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Thread: Rolling Block Project

  1. #51
    Join Date
    Jan 2012
    Location
    Machias, Maine
    Posts
    77

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    I have used a few Adams and Bennett barres in the past with good results. Remember those are in the white.

  2. #52
    Join Date
    May 2005
    Location
    Salisbury, MD
    Posts
    431

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    Rolling block arrived today. Looks to be in really good shape.

    Appears to be missing the extractor. Although what may be the extractor retaining screw is still there. I'll try to get it apart tomorrow and post some pictures.

    The bore looks to be rifled, even though it was advertised as a shotgun. Admittedly I've never actually seen a damascus barrel but the bore looks to uniform to be one. Seems like very fine rifling.

    Jeff

  3. #53
    Join Date
    Nov 2001
    Location
    Toledo, Ohio
    Posts
    9,117

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    Some of the shotguns were made by drilling out rifles. Possibly some rifling remains? A Damascus barrel would not appear to be rifling, it would have the appearance of an Acme-ish screw thread as it is much tighter than rifling.

    It originally had the sliding extractor which is relatively simple to make.
    Jim H.

  4. #54
    Join Date
    May 2005
    Location
    Salisbury, MD
    Posts
    431

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    The best pictures I can get of the "rifling":





    In this picture you can see some of the color case hardening still there.



    Jeff

  5. #55
    Join Date
    Nov 2001
    Location
    Toledo, Ohio
    Posts
    9,117

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    The rifling is interesting. It looks like some sort of poly-groove. It there any twist to it? It is definitely not Damascus.
    Jim H.

  6. #56
    Join Date
    May 2005
    Location
    Salisbury, MD
    Posts
    431

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    I think there is a twist. I'll see if I have a bore brush close enough to measure it.

  7. #57
    Join Date
    May 2005
    Location
    Salisbury, MD
    Posts
    431

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    I was wrong. No twist. I pushed the tightest patch I could make down the bore and couldn't discern any twist or skipping over the grooves. With a flashlight I can see all the way to the breach and the grooves look straight down the entire 34".

    Looks like the breach is plugged with either a brass or bronze plug. Once I get the barrel off I'll try to knock it out just for fun.

    Looks like I'll have to make a new extractor retaining screw, oversized and retap the hole to match. The threads in the receiver are gone. Lucky I even got the screw. At least I have something to copy.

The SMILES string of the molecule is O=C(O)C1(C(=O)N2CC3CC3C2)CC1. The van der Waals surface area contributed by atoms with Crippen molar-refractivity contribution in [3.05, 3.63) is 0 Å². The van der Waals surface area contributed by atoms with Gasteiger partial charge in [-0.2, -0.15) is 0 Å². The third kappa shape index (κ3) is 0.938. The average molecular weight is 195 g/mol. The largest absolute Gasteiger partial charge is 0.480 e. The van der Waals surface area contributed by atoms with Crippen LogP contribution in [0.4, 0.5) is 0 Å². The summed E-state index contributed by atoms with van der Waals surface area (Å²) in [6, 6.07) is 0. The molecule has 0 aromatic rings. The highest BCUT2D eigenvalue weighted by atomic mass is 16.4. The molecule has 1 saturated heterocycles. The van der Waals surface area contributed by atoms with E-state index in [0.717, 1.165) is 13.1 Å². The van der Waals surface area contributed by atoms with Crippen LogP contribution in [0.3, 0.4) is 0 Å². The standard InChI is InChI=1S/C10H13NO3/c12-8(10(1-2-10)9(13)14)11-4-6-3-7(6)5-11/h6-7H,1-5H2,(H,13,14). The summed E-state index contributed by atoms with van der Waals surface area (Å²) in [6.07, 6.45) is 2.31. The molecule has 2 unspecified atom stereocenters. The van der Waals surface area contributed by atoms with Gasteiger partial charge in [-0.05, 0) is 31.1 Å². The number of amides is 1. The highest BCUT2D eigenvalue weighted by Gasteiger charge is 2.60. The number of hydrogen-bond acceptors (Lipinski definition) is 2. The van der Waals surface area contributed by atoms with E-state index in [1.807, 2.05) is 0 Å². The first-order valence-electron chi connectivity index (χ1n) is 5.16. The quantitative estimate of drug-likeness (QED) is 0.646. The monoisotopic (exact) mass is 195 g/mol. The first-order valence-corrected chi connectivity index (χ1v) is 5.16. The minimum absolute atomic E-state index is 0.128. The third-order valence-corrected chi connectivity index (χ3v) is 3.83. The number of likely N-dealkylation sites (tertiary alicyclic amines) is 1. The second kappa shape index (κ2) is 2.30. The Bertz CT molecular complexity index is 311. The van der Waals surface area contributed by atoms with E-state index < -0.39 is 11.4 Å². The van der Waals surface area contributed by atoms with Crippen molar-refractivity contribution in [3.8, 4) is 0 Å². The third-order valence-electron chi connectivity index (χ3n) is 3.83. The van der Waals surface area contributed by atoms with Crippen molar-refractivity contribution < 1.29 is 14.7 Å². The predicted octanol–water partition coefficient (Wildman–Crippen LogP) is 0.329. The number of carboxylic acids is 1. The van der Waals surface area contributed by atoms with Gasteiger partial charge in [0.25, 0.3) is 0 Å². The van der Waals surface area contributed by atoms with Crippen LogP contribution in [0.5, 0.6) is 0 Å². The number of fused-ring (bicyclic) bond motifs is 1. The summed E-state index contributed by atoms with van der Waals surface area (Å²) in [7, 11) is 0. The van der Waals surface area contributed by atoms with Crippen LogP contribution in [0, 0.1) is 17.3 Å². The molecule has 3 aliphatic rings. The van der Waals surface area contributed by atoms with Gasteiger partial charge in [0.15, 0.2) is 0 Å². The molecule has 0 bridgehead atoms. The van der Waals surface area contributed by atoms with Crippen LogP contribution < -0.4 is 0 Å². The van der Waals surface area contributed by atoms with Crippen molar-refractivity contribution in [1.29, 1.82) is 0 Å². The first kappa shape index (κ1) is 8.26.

The trigger assembly has two pins in it (I'll have to take a picture). One is the trigger pin and I don't remember what the other is for, I think a spring. Any idea if they are just driven in an peened? One end of them looks like they might be screws with the heads filed off. I'd like to get it completely disassembled to try and blue the receiver.

    Thanks for all of the information.

    Jeff

  8. #58
    Join Date
    Dec 2007
    Location
    Montezuma, IA
    Posts
    961

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    With the receiver case hardened, you'll have to polish the action below the surface hardening to get a decent blue. Hot caustic blue will turn a mottled purple on case hardening, rust blue may not take evenly.

    David
    David Kaiser
    Montezuma, IA

  9. #59
    Join Date
    Feb 2009
    Location
    Siskiyou County, Calif
    Posts
    18

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    FYI

    Historical and Experimental Investigations of the Pressure Characteristics of the 8x58 Rimmed Danish Cartridge..... as used in the 67-89 Swedish rolling block:
    http://dutchman.rebooty.com/GB8x58RD.html

    Bottom line: Norma of Sweden loaded the 8x58R Danish for use in the m/1867-89 rolling block to no more than 28,000 psi.

    The Swedish m/1867-68 was built by Husqvarna. At the beginning of production they used Vee threads, later going to the conventional square threads. I was surprised but I had one in my possession.




    I have a loose set for the 67-89


    Dutch
    http://dutchman.rebooty.com/rb.html
    Swedish Mausers & rolling blocks

  10. #60
    Join Date
    Jan 2012
    Location
    Machias, Maine
    Posts
    77

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    That sir is a beautiful rifle.

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